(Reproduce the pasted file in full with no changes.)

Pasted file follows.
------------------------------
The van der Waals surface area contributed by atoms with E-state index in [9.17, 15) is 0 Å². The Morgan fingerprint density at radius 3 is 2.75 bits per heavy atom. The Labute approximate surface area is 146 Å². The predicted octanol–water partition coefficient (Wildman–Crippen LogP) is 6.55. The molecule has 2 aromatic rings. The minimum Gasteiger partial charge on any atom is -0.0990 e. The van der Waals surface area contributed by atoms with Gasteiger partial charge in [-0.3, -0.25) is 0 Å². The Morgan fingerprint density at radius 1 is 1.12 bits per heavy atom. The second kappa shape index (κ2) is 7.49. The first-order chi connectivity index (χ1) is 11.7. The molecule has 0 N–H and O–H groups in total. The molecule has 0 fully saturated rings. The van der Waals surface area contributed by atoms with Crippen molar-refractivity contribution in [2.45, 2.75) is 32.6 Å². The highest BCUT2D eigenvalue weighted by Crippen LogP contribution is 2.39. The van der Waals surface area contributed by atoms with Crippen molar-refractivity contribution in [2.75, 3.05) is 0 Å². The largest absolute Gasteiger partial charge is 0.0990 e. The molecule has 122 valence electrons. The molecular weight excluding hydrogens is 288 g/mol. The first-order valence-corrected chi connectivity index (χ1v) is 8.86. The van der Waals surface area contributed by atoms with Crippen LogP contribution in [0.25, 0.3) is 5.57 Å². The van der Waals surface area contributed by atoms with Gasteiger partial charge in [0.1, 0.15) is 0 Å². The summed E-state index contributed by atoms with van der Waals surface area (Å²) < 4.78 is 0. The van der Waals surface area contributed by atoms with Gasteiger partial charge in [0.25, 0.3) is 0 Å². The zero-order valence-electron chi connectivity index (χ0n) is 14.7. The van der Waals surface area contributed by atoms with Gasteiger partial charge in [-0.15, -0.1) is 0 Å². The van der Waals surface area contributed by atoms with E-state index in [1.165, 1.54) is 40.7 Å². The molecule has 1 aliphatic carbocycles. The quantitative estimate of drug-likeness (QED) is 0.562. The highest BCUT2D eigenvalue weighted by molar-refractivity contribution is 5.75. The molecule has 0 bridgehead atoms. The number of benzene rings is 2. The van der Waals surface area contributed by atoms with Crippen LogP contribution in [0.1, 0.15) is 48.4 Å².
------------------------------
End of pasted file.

The van der Waals surface area contributed by atoms with E-state index in [9.17, 15) is 0 Å². The Morgan fingerprint density at radius 3 is 2.75 bits per heavy atom. The Labute approximate surface area is 146 Å². The predicted octanol–water partition coefficient (Wildman–Crippen LogP) is 6.55. The molecule has 2 aromatic rings. The minimum Gasteiger partial charge on any atom is -0.0990 e. The van der Waals surface area contributed by atoms with Gasteiger partial charge in [-0.3, -0.25) is 0 Å². The Morgan fingerprint density at radius 1 is 1.12 bits per heavy atom. The second kappa shape index (κ2) is 7.49. The first-order chi connectivity index (χ1) is 11.7. The molecule has 0 N–H and O–H groups in total. The molecule has 0 fully saturated rings. The van der Waals surface area contributed by atoms with Crippen molar-refractivity contribution in [2.45, 2.75) is 32.6 Å². The highest BCUT2D eigenvalue weighted by Crippen LogP contribution is 2.39. The van der Waals surface area contributed by atoms with Crippen molar-refractivity contribution in [2.75, 3.05) is 0 Å². The largest absolute Gasteiger partial charge is 0.0990 e. The molecule has 122 valence electrons. The molecular weight excluding hydrogens is 288 g/mol. The first-order valence-corrected chi connectivity index (χ1v) is 8.86. The van der Waals surface area contributed by atoms with Crippen LogP contribution in [0.25, 0.3) is 5.57 Å². The van der Waals surface area contributed by atoms with Gasteiger partial charge in [0.1, 0.15) is 0 Å². The summed E-state index contributed by atoms with van der Waals surface area (Å²) < 4.78 is 0. The van der Waals surface area contributed by atoms with Gasteiger partial charge in [0.25, 0.3) is 0 Å². The zero-order valence-electron chi connectivity index (χ0n) is 14.7. The van der Waals surface area contributed by atoms with Gasteiger partial charge in [-0.15, -0.1) is 0 Å². The van der Waals surface area contributed by atoms with E-state index in [1.165, 1.54) is 40.7 Å². The molecule has 1 aliphatic carbocycles. The quantitative estimate of drug-likeness (QED) is 0.562. The highest BCUT2D eigenvalue weighted by molar-refractivity contribution is 5.75. The molecule has 0 bridgehead atoms. The number of benzene rings is 2. The van der Waals surface area contributed by atoms with Crippen LogP contribution in [0.1, 0.15) is 48.4 Å².